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ARS Home » Pacific West Area » Albany, California » Western Regional Research Center » Produce Safety and Microbiology Research » Research » Research Project #424354

Research Project: Immunodiagnostics to Detect Prions and Other Important Animal Pathogens

Location: Produce Safety and Microbiology Research

2017 Annual Report


Accomplishments
1. Novel anti-prion monoclonal antibodies improve prion detection by immunoassay. A patent entitled “High-affinity Monoclonal Anti-prion Antibodies” developed by ARS scientists in Albany, California, was issued. These monoclonal antibodies bind unique epitopes in the prion protein that include the flexible N-terminus of globular prion PrP27-30 and the exposed helical 3/10 loop. The antibodies have demonstrated broad species specificity and application in the detection of infectious prions using diverse immunoassay formats. They are now commercially available and have been licensed to our partners for use in prion surveillance efforts.

2. Determination of sheep scrapie protein polymorphisms as metric of disease transmission. Genetically heterozygous sheep can propagate two kinds of scrapie prion protein. ARS scientists in Albany, California, in collaboration with veterinarians in Spain, developed a method to determine the relative amount of each prion protein polymorphism present in scrapie isolated from naturally infected sheep brain. Surprisingly, the more scrapie-resistant polymorphism predominated, suggesting that heterozygous sheep may facilitate the spread of scrapie to other heterozygous or homozygous sheep. This research will help us understand and limit the spread of scrapie in sheep populations.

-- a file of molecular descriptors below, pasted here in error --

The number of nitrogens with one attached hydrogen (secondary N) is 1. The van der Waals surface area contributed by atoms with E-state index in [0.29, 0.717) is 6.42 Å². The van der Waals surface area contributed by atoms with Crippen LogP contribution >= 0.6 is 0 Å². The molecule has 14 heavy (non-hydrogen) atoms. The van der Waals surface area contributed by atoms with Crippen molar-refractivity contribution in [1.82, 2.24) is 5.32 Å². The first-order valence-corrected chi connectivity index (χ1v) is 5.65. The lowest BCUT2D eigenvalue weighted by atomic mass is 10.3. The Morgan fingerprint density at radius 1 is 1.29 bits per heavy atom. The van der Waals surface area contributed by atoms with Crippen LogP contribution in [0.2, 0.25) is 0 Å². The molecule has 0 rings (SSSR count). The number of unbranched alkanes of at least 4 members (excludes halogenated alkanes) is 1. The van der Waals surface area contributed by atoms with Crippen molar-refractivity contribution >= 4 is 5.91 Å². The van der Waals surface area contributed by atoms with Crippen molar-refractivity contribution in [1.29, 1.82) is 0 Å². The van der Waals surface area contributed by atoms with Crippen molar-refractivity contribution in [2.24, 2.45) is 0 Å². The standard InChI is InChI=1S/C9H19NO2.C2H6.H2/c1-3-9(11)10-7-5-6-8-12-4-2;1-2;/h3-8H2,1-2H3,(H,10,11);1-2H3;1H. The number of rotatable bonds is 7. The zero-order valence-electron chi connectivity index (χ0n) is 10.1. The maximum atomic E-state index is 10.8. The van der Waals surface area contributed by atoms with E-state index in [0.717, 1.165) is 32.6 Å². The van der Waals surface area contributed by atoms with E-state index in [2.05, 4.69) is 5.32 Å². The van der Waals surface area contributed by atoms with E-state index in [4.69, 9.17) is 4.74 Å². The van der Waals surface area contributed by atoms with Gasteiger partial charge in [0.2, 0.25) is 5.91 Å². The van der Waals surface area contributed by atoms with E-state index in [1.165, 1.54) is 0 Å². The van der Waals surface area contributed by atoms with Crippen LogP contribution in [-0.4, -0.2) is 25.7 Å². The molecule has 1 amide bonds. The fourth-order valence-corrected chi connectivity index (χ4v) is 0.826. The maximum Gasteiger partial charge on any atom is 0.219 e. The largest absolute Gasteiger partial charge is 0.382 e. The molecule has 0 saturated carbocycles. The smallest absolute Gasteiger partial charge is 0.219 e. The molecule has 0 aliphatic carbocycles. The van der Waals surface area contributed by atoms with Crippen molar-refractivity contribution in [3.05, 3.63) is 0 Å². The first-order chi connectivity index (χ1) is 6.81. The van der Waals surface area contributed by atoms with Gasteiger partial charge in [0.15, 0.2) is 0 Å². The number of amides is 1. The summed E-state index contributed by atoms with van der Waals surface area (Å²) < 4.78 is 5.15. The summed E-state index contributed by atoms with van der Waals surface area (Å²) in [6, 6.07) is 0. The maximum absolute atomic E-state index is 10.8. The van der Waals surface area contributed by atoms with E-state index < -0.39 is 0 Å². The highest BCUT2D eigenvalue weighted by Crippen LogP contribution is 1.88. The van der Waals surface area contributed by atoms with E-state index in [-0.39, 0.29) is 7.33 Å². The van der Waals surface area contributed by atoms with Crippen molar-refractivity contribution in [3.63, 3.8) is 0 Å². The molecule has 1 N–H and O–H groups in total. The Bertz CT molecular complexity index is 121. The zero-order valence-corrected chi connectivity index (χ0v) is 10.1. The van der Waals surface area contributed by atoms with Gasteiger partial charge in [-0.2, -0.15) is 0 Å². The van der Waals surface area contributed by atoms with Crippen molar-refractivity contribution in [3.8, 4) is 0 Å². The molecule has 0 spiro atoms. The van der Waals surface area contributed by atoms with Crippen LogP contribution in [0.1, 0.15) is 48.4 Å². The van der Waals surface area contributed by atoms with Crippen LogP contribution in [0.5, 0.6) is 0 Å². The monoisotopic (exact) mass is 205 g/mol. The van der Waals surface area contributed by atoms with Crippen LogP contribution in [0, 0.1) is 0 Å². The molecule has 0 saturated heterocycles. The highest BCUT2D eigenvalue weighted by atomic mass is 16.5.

3. Synthetic prions facilitate efforts to decipher infectious prion structure. The determination of prion structures is crucial to understating their pathobiology. Spanish scientists have developed an infectious synthetic prion. In collaboration with ARS scientists in Albany, California, they were able to determine that synthetic prion adopts a structure similar to that of wild-type animal-derived prions. The use of synthetic prions as a model will advance prion research as these proteins can be generated rapidly and at high purity. These efforts will help overcome the challenges associated with animal-derived prions that require many months to accumulate and extensive biochemical processing to achieve a level of purity.


Review Publications
Silva, C.J., Erickson-Beltran, M.L., Hui, C., Badiola, J.J., Nicholson, E.M., Requena, J.R., Bolea, R. 2016. Quantitating PrP polymorphisms present in prions from heterozygous scrapie-infected sheep. Analytical Chemistry. 89(1):854-861. doi:10.1021/acs.analchem.6b03822.